Two Avionics Companies Move Court Over Intellectual Patent

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Two avionics companies are up against each other.

The problem is one complained about patent infringement.

The fight is between Garmin and uAvionix.

uAvionix recently made news for its easily installable Automatic Dependent Surveillance Broadcast (ADS-B) wingtip mounted solution which is close to get FAA Technical Standard Order approval.

uAvionix cleared its stand from allegations and stated that the suit will have no effect on its certification or ADS-B hardware.

Garmin knocked the doors of the court on June 19 in uAvionix home state Montana. My patents have been robbed by this company intentionally, claimed avionics giant Garmin.

The problem is with the technology used by uAvionix which Garmin claims has been patented by it. Marketed by the name AutoSquawk, this avionics gadget automatically transfers the information that is required by ADS-B from the existing transponder of the aircraft.

This technology is used by Garmin in its GDL-82, GDL-84 and GDL-88 universal access transceivers. These gadgets can send and receive ADS-B data on 978 MHz.

The complaint states that this technology is covered by US Patent no. 8,102,301 and is not licensed by the company.

As per reports Garmin had tried to resolve this issue with uAvionix without moving to the court. The former asked the latter to explain how its products do not infringe the patent.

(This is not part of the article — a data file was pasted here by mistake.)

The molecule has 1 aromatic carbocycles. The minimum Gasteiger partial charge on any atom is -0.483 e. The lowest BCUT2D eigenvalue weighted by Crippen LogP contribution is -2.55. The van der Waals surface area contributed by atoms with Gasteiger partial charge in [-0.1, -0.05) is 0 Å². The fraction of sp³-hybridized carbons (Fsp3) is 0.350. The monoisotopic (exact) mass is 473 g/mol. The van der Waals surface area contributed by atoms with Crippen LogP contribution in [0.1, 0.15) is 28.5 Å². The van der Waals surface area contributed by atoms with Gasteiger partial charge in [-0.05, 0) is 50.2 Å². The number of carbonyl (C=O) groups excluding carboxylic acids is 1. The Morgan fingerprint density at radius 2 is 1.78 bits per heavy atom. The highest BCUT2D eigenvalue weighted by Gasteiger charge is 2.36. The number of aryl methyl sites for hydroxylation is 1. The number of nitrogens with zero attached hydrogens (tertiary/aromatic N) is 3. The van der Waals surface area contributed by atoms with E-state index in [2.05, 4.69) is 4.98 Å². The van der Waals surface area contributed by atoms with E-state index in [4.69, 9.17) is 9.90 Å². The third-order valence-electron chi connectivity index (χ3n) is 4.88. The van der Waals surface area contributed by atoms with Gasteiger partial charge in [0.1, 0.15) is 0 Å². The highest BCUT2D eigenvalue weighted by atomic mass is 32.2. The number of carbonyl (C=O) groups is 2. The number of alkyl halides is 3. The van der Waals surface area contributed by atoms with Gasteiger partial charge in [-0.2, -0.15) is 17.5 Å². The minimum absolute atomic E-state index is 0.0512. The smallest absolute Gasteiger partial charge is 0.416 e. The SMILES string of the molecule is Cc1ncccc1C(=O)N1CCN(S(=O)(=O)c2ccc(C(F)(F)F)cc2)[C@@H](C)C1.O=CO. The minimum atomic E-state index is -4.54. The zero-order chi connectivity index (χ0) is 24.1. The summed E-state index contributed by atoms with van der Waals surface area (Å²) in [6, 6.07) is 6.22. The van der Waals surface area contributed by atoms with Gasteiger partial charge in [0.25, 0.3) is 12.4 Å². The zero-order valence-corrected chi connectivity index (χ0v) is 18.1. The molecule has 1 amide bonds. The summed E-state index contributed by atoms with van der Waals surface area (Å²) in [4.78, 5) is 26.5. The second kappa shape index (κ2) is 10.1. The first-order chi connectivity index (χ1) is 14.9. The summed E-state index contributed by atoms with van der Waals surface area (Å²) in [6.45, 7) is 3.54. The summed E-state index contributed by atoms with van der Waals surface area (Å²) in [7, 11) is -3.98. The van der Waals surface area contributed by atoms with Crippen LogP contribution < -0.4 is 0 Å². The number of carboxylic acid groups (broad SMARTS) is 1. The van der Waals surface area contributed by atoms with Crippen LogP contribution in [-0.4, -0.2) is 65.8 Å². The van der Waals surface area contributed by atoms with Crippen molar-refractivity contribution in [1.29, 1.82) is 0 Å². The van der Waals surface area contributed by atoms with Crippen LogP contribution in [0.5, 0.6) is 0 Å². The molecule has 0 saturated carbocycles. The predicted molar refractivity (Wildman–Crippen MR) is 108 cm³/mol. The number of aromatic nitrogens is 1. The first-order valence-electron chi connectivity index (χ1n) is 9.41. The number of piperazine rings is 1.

To confirm that uAvinoix has in fact used its patented technology, Garmin purchased uAvionix “redesigned” product and found that it does violate Garmin’s patent.

Garmin says that it was left with no other option but to move to the court, as uAvionix disregarded Garmin’s patent rights.

A Garmin spokeswoman decided not to say anything on the matter when asked for additional information.

uAvionix, on the other hand, says it has not done anything wrong. The statement was posted by the company on its website.

We are innovators and not infringers. We have our own patent-pending method for using altitude information and Mode 3/A which is different from the method in the 301 Patent. uAvionix welcome anyone to see for themselves. It will be decided by the court and the industry, ultimately.

uAvionix, the developer of skyBeacon and tailBeacon, is strong on its stand. The company takes the intellectual property rights seriously and it wants the world to know this. It will defend its integrity. uAvionix is aware the disruptive products do garner undesirable attention from competitors.

uAvionix is expecting that it will soon get the FAA TSO approval for the easy to install skyBeacon wingtip position light and ADS-B transmitter.

Soon after the company wants to submit tailBeacon – a similar product designed to install in the aft position light of the aircraft.

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